Wednesday, November 30, 2016

Why You're Not Getting a Christmas Card this year

The perfect is the enemy of the good, that's why.

If I am to send out Christmas cards, they really need to be made by my hands, the address in calligraphy and each card including a unique, heartfelt greeting with best wishes for your health and happiness. My list has about 75 people on it, and that's just too, too much.

No, I don't make the paper; that would be silly.

The thing is, my embossing table is up high in a closet I haven't opened in a few months and I'm not sure where my calligraphy pen is or whether I have any ink appropriate for such a venture.

I refuse to spend a buck on a stamp to send a card printed in China, the envelope's label printed from my computer, the card containing nothing but my signature, so you're getting nothing.

Just like last year.

Which is weird, because I love, love, love receiving Christmas cards; any card, even if it was printed by children or political dissidents and signed with nothing but your illegible initials. Just as long as there's no image of Santa; I don't know why, but I hate that guy.

Monday, November 28, 2016

The 'Shoulds' as I Eat the Math

Let me start by saying I am offended by food banks. (Goodbye, liberal leftie friends who also graduated with an Arts degree, you need read no further.)

I simply don't think we should have food banks. There, I said it.

What we should have are: wages the poorest can live on and work with dignity. In cases of big trouble, we should have enough counseling and help so that people who were assaulted as children or screwed up in some other way, can hold down jobs and make their own way. If we as a society provide what people really need, food banks could close and the people who volunteer at them and donate to them could get on with whatever they really wanted to do instead.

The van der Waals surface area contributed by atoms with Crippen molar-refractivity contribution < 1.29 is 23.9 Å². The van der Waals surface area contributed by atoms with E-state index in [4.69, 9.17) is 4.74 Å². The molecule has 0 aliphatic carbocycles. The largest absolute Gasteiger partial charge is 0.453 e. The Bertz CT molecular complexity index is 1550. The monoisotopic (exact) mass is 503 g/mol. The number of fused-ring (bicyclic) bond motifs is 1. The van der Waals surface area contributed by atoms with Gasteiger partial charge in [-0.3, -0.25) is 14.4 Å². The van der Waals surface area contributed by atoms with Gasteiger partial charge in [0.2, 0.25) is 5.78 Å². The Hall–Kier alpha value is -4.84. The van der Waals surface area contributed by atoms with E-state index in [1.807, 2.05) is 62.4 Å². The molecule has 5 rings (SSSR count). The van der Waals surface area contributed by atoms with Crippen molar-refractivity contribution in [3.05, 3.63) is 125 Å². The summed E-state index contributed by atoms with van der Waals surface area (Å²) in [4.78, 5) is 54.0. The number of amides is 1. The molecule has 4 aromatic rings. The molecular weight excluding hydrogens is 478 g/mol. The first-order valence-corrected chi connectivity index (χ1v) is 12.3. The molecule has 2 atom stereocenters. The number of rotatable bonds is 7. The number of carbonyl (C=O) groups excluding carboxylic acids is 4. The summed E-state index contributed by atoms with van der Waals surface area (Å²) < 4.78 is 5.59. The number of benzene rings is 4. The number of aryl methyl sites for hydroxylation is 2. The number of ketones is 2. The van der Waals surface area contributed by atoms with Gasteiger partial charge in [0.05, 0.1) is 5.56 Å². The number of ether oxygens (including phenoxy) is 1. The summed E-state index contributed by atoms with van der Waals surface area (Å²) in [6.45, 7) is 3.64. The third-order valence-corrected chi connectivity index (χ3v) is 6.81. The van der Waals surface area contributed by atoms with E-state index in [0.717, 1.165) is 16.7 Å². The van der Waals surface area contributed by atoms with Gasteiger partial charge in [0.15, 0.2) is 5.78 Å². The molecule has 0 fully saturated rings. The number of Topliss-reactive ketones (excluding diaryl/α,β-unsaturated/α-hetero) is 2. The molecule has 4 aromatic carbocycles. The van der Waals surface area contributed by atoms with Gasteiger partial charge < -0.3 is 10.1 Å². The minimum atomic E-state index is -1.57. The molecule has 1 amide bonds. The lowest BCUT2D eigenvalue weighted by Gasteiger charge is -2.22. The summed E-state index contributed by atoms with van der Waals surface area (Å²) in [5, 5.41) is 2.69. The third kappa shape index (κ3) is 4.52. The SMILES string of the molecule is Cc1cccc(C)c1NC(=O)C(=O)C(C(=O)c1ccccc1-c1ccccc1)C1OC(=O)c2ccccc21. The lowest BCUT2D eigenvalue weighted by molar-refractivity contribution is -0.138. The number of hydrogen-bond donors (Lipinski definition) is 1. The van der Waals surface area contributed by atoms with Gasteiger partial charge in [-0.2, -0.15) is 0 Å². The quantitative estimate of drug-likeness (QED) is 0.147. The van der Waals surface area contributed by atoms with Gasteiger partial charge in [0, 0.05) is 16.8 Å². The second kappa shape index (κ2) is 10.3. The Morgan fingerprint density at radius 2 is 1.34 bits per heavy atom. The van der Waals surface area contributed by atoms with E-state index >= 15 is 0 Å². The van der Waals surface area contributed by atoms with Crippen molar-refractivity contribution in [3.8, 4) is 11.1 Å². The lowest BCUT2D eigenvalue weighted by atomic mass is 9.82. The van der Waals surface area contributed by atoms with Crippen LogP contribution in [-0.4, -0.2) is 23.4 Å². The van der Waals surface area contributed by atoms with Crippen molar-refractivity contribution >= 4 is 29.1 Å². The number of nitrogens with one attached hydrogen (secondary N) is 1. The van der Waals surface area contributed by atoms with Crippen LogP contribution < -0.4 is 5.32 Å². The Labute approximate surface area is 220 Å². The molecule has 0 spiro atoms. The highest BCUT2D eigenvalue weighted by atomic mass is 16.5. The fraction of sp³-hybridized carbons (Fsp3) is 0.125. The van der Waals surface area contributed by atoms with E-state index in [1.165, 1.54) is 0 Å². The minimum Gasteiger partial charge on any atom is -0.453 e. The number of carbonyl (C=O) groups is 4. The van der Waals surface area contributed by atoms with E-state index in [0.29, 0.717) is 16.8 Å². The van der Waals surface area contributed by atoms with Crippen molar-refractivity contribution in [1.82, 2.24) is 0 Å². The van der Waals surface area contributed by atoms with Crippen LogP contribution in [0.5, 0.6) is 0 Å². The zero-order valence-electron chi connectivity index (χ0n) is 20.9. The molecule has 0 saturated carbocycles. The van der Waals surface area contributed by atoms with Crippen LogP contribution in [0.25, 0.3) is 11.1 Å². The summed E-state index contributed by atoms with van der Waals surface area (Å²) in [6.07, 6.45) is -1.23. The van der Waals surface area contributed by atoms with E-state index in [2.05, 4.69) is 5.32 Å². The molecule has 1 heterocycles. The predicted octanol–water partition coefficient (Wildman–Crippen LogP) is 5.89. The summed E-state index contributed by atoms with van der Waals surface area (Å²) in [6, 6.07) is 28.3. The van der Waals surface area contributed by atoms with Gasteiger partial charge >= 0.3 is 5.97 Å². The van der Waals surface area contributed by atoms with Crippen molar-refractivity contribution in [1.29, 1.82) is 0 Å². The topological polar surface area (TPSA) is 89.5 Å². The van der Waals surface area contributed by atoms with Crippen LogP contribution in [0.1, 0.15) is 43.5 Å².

For that matter, I don't think we should have shelters for women fleeing domestic assault and abuse, either. We should not need them, since people should not be using violence in their homes. But, some people do, so we have shelters, and the world is not the way it SHOULD be, so we have food banks, too.

In some cases, the people who use food banks have made very poor life choices; this is undoubtedly true. In some other cases, the people have made many right choices and things still didn't work out, so here we are.

This morning, a lovely woman who works at the offices at Simcoe County dropped off at my workplace a frighteningly small box of food, which I have agreed to live on, Monday to Friday, next week. It contains what you might think it contains: spaghetti, tuna, mac and cheese, that sort of thing.

Most of the 'food' is stuff which I would not ordinarily entertain in my kitchen. I was raised on a farm and learned to cook in my 4H clubs, so I was the guy in the dorm at university, baking bread in my toaster oven. I'm not entirely sure what Viennese sausages are, much less how one would eat them, and I make my soups starting with the bones of critters I've roasted, so the stuff in the tin will be weird. Looking at the label, it's also crazy salty. There's also peanut butter with icing sugar and hydrogenated vegetable oil in the ingredient list. Yikes.